During the refeeding process, secretion of insulin increases, stimulating the cells to take up phosphate, and the patient can develop hypophosphatemia, a phenomenon commonly known as “refeeding syndrome.” The end result can be heart failure.
Q: What misconceptions do patients and parents most often bring to their clinician?
Ms. Seagrave: People sometimes think this is something patients have brought upon themselves. Sometimes parents or people uneducated about anorexia come in with an attitude of “Why won’t they just eat?” Nobody chooses anorexia. And certainly in this disease, patients are under the major misconception that they don’t need any help and can do it alone.
Ms. Shea: I’ve seen parents who want to think the anorexia is just a phase. Sometimes that’s true, but many times it is not. As the patient gets sicker and sicker, it is important to take the condition seriously even though he or she is in denial.
Q: Do clinicians have misconceptions about anorexia nervosa?
Ms. Shea: Yes, primarily that the disease affects adolescent girls, but it can also occur in adolescent boys and adults of both sexes.
Ms. Seagrave: Many clinicians think they can’t treat this population. This is not a quick weigh-in, “How are you doing?” “See you later” group. These patients take time, and it is hard to see them frequently in a busy practice. The turnaround is slow, the condition is frustrating, there is almost always a relapse, and the clinician burnout rate is high. But I love working with these patients. They are usually intelligent, sensitive folks with enormous potential, and making a difference in their lives is hugely satisfying.
The need to go immediately into a high-calorie diet is another misconception. You don’t take an anorexic and put him or her on a 2,000-calorie diet.
Q: What happens during a follow-up visit?
Ms. Shea: It depends on why the patient came in. For amenorrhea, you will be doing a lot of education—continuing to talk about normal heights and weights and providing basic information. You will continue to ask the patient to try to turn the situation around on her own and convey the clinical message that doing so is really important. Avoid getting into any power struggles. These occur when there is too much challenge and confrontation by the provider. It can lead to the patient’s digging in her heels and remaining anorexic or leaving treatment. It is important for providers to join with clients around issues that concern them (e.g., finding out in what ways the eating disorder is a burden).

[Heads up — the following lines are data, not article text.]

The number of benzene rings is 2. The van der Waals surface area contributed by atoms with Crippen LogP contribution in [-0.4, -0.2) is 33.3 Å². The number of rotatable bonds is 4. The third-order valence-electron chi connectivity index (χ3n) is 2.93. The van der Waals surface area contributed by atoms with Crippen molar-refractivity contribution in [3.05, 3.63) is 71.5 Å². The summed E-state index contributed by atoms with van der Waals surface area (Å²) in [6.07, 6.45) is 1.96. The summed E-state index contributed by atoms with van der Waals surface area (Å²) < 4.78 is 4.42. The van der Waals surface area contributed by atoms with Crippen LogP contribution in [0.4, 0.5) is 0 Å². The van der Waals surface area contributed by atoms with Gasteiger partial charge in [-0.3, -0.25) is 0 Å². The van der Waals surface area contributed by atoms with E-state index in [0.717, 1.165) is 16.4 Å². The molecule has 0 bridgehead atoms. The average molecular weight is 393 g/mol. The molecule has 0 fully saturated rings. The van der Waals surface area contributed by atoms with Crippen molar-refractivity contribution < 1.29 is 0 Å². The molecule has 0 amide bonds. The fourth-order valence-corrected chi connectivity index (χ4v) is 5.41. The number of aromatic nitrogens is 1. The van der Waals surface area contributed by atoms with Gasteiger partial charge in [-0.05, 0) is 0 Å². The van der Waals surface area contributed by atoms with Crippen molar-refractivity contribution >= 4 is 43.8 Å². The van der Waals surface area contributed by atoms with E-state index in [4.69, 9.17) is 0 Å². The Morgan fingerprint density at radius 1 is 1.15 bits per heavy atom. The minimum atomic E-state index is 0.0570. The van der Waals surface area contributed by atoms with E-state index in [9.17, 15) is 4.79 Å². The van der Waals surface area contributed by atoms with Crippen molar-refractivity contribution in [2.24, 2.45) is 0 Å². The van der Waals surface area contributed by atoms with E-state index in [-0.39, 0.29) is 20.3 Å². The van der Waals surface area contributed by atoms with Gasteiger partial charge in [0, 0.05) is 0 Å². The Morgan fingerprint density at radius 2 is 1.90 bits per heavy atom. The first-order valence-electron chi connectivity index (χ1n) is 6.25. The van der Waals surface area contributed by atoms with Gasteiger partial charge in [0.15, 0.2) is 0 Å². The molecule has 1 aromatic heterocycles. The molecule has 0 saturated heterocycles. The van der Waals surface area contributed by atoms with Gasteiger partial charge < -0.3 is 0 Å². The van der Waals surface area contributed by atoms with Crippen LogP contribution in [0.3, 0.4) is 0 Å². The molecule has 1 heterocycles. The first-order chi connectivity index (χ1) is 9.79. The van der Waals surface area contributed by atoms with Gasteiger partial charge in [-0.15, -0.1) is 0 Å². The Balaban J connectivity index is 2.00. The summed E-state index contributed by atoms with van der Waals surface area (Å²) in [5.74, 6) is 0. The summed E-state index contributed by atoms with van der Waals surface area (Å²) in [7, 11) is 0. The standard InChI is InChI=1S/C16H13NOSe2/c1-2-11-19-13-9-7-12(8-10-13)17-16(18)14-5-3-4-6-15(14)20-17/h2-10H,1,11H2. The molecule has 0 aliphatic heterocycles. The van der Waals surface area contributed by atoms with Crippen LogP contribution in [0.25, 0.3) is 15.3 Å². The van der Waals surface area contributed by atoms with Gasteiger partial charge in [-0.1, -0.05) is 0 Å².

Ms. Seagrave: If your patient came away from the first visit with a diet plan and behavioral contract and has been keeping track of what she is eating, you will assess where she is now and increase the calorie intake. If her weight is very low, exercising is not safe or healthy and needs to be stopped. Stabilizing weight first establishes trust. Once weight has been stabilized, you can talk about gain.
When weighing a patient, try to do it at the same time of day each time. Before doing so, have the patient urinate, and weigh her wearing a consistent outfit (e.g., an exam gown, without shoes). I do not usually tell the patient what the weight is. I just say that I will let her know if she’s gaining too fast. On follow-up visits I also do a limited physical exam: BP, pulse, heart, lungs, skin turgor, and mental status.
Q: When is it time to refer?
Ms. Seagrave: Strive for a team approach right from the start. This should include a counselor, dietitian or nutritionist (unless you like putting together the eating plan), clinician, and anyone involved with the patient’s sports activity. When the patient gets into the anorexia range or cannot maintain a behavioral contract, the clinician will consult with the family doctor or other supervising physician. A patient with an extensive support group may not need to be hospitalized as quickly as someone living alone and cooking her own meals. But if hospitalization is necessary, the clinician will probably do the admit, though this varies from state to state.
Ms. Shea: I have no arbitrary thresholds. I tend to watch people over time.
Q: Are there any new theories about the cause of anorexia that clinicians should be aware of?
Ms. Seagrave: I wish there were.
Ms. Shea: Not that I know of. Researchers keep looking for a physiologic rationale but never find it.